I implemented a stupid policy.  In my defense, the intent was to help my managers better plan their days, weeks, months, etc., but it ended up just wasting time.  I had discovered the managers were not very deliberate with their time and there was confusion among the workers.  To help them, each morning I asked the lead to sit with me and go through their plan for the day.  Yes, it is micro-management, but it was designed to be so I could teach them.  Plus, I had a deliberate plan to pull back once I started to see the results I had envisioned and allow even more autonomy than before.

Making a mistake, when we do it, can be one of the hardest things to admit.  But when leaders admit to mistakes it can keep us all from making more errors in the future or at least help keep us humble.  More than anything owning up to a fault will build trust between you and your people.

I’m sure many of you have drilled holes in my plan and have already guessed what the result was.  But for those who have not, it did not go well.  The managers did not plan better, they did not organize their people better, and it did not help them implement actions to better align them with the organizational vision I have established. What my decision did do was force the manager to prepare for the meeting with me instead of making sure their supervisors were given proper directions.  They were spending too much time worrying about how favorable I would judge their plans, and their focus shifted to pleasing me instead of focusing on their people and the organization’s operational needs.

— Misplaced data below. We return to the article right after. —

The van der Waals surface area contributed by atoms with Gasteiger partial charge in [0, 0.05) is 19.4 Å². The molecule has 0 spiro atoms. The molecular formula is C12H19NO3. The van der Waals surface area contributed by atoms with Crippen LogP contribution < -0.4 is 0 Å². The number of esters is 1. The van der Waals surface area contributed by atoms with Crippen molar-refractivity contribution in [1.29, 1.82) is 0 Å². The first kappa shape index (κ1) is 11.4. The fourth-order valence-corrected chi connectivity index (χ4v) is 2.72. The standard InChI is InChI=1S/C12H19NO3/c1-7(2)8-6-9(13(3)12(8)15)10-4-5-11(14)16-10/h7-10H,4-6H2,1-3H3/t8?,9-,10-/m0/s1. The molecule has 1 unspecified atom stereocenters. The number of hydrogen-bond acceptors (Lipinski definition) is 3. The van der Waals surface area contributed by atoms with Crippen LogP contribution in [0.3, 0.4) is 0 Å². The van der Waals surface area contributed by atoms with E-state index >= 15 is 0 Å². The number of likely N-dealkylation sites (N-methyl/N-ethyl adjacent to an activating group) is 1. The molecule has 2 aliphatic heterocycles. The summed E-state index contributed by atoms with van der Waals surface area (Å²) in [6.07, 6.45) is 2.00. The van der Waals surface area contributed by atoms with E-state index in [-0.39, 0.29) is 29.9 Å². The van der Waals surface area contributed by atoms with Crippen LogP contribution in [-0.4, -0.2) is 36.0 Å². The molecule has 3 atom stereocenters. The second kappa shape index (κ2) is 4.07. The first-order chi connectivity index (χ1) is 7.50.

Once I realized the decision did not have the desired effect, I put a stop to it.  And here is the important part.  Instead of telling the managers I saw what I needed to see and they had improved, that they were now organized like I wanted them to be and my idea (like all my ideas) was brilliant, and it worked just like I expected it would, I told them the truth.  Although the idea was an attempt to improve performance and my intentions were good.  The effects of this policy were mostly negative, and even the positive effects were small and insignificant.  In this case, the juice was not worth the squeeze.

Instead of forcing the managers to come to me and be scrutinized about their plans, I go to them.  I observe their operations more and engage them in discussions that are as non-threatening as I can make them.  The intent is still to teach and make things better.  There are drawbacks to this approach, but the manager’s people appreciate a leader that takes an interest in their daily lives and the managers know I’m right there if they need clarification or guidance.  I still get to hear about their plans and how their plans support the organizational vision, but we are much more agile because we have these conversations in real-time.  Everyone has a preference for how they lead, but admitting to mistakes is great.  Your people will not lose confidence in you over a few mistakes.  But if you are making many mistakes they will, and rightfully so.